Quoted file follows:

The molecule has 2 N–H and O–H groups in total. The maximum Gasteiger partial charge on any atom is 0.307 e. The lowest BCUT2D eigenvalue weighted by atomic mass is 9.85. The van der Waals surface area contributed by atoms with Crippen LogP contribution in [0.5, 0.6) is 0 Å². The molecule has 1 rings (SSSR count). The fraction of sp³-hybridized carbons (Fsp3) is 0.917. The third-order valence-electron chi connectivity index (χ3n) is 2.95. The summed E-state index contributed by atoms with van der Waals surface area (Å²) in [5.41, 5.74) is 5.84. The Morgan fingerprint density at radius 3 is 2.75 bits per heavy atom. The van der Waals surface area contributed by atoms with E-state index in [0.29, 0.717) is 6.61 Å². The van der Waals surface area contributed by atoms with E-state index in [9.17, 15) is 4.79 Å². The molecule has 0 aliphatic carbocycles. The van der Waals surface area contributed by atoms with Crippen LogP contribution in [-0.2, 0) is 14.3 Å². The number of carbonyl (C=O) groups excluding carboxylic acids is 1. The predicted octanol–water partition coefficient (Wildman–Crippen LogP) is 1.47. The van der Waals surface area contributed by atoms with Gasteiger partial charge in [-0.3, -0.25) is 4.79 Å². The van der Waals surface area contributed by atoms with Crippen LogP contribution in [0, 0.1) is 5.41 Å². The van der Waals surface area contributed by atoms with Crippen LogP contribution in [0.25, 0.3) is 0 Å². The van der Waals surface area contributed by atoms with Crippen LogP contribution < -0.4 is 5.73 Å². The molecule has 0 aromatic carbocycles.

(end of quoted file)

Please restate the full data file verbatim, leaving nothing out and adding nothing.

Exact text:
The molecule has 2 N–H and O–H groups in total. The maximum Gasteiger partial charge on any atom is 0.307 e. The lowest BCUT2D eigenvalue weighted by atomic mass is 9.85. The van der Waals surface area contributed by atoms with Crippen LogP contribution in [0.5, 0.6) is 0 Å². The molecule has 1 rings (SSSR count). The fraction of sp³-hybridized carbons (Fsp3) is 0.917. The third-order valence-electron chi connectivity index (χ3n) is 2.95. The summed E-state index contributed by atoms with van der Waals surface area (Å²) in [5.41, 5.74) is 5.84. The Morgan fingerprint density at radius 3 is 2.75 bits per heavy atom. The van der Waals surface area contributed by atoms with E-state index in [0.29, 0.717) is 6.61 Å². The van der Waals surface area contributed by atoms with E-state index in [9.17, 15) is 4.79 Å². The molecule has 0 aliphatic carbocycles. The van der Waals surface area contributed by atoms with Crippen LogP contribution in [-0.2, 0) is 14.3 Å². The number of carbonyl (C=O) groups excluding carboxylic acids is 1. The predicted octanol–water partition coefficient (Wildman–Crippen LogP) is 1.47. The van der Waals surface area contributed by atoms with Gasteiger partial charge in [-0.3, -0.25) is 4.79 Å². The van der Waals surface area contributed by atoms with Crippen LogP contribution in [0, 0.1) is 5.41 Å². The van der Waals surface area contributed by atoms with Crippen LogP contribution in [0.25, 0.3) is 0 Å². The van der Waals surface area contributed by atoms with Crippen LogP contribution < -0.4 is 5.73 Å². The molecule has 0 aromatic carbocycles.